“The initial stage of Covid-19 affected us as well since most clients had to cancel some of the production we had to do for them, cutting out budgets and cancellation of other plans they had. Then load shedding added to our problems since we only get paid based on the amount of products we produced,” he said.

Nyambi continues: “Load shedding costs our business a lot. We normally work on deadlines - an hour or two without electricity affects our productivity and leads to delays on the expected time of delivery to our clients.

“So it affects our revenue drastically because some clients tend to take their business to bigger companies that might have power backup to continue working during load shedding,” he added.

Evoke Nail & Beauty Salon owner Gift Khoarai echoed the sentiments saying load shedding had a negative impact on the business.

“Here we deal with appointments and targets. Imagine what happens when clients arrive and there is no electricity. And some of them travel from Palm Springs as far as Sebokeng for a hairdo. We now have to work fewer hours and it is not good for us. Sometimes we have to tell our staff to go back home and this is not good because they don’t receive their full salaries. Last year we had to reduce our staff to three employees.”

“We are losing profit. Before all this I used to make R500 or more and now I make R250 or less. Our clients are always in a hurry. They can’t wait for two hours.”

Kingstone Murinye, the founder of Helbon Bakeries, said load shedding has affected his production.

“For example, it goes while I’m in the middle of baking which affects bread giving losses for flour. And also I'm losing customers because most of the time I don’t have enough bread to supply them and my daily production has decreased by 40% as compared to before load shedding.”

He said he used to produce more than 1 000 loaves of bread a day and now he only produces 600, which is a huge blow to the revenue.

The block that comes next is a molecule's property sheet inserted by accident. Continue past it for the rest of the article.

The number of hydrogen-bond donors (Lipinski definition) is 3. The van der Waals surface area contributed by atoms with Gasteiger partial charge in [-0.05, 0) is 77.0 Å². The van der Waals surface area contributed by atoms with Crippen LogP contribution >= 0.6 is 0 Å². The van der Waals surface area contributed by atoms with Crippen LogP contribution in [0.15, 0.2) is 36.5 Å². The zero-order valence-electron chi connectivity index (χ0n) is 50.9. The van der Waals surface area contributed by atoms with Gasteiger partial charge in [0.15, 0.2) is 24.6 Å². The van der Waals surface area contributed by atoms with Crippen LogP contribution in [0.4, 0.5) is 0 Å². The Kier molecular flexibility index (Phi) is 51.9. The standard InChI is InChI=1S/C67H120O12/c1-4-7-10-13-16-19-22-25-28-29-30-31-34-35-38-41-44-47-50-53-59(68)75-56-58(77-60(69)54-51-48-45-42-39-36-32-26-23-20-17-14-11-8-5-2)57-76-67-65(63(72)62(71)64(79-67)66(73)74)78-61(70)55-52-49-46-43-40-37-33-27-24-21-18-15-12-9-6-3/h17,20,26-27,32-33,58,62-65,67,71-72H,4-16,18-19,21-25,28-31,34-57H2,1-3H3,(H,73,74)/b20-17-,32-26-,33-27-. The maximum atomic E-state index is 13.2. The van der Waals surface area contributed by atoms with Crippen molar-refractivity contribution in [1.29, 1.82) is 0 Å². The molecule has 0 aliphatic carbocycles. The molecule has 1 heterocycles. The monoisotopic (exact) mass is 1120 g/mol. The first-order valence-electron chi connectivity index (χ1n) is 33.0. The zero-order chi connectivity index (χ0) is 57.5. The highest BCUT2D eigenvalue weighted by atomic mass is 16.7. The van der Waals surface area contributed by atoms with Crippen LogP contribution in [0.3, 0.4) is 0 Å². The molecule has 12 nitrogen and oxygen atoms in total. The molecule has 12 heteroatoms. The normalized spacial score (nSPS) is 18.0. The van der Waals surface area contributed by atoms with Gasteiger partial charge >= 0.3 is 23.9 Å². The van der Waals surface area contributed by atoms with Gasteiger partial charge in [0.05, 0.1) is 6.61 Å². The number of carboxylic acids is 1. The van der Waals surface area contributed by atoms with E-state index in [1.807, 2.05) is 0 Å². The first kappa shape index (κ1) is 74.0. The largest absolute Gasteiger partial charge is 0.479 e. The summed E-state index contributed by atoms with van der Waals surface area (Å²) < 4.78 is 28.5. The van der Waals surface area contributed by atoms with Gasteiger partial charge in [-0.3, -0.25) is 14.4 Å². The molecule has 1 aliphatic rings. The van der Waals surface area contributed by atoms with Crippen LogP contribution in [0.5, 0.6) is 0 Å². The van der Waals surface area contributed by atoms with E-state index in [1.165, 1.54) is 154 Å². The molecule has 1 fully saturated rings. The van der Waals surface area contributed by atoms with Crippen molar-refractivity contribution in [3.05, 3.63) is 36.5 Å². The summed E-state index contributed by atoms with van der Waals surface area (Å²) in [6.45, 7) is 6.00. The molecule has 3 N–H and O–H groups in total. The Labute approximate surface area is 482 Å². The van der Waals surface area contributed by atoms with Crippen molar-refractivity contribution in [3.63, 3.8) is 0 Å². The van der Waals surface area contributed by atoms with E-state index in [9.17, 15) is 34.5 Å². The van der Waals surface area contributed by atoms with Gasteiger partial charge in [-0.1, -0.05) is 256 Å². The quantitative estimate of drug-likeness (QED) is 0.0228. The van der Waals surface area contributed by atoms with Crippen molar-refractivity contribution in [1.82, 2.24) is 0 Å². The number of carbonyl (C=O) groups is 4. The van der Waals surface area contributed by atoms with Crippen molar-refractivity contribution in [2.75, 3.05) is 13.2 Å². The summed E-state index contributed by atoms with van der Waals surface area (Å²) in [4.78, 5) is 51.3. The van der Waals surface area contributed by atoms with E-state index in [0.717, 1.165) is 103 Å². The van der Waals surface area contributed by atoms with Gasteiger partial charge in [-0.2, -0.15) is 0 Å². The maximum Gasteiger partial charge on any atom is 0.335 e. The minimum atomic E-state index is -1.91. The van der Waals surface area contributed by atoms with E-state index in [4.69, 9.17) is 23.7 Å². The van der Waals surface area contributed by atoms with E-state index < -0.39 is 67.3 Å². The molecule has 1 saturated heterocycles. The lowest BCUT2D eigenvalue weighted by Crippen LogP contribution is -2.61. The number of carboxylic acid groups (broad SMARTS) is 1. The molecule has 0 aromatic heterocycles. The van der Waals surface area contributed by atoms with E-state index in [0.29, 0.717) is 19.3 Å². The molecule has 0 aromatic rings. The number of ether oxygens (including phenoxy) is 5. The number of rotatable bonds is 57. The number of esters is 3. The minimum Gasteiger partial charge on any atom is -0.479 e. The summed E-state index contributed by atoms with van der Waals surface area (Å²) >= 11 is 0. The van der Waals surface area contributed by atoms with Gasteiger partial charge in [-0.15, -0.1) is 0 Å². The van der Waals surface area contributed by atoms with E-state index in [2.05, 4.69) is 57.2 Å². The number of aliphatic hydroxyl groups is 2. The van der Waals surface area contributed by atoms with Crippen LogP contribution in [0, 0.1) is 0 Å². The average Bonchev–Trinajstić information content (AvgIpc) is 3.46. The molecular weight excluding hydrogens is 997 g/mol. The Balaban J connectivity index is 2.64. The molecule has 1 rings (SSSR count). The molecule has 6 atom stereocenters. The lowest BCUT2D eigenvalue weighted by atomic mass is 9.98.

“Automatically if there is low production there is low salaries and wages, especially those working on commission in production have been affected so much because their daily target to earn more commission has been reduced. If load shedding continues, we close up the company because we cannot continue operating at a loss, or we cut the staff down to the size of production we are having,” said Murinye.

Business Unity SA (BUSA) chief executive Cas Coovadia said load shedding had a disastrous impact on small businesses.

“They don’t have resources for alternative energy such as generators and they don’t have cash flow to manage goods getting spoilt and managing other costs related to load shedding,” he said.

Coovadia added that load shedding was also devastating for the economy, estimating that the economy could have lost about R25 billion in the last three weeks.

“This is on the back of the economy not growing anyway and already being battered by Covid. We have called on the government, as Eskom shareholders, to be transparent about how they see Eskom addressing this crisis in the immediate term, as well as more systematically in the medium to long term.

“Eskom must be totally transparent about the cause of the problems and be open to utilising all available expertise in the country to assist them to deal with the crisis,” he said, adding that this could result in a jobs bloodbath.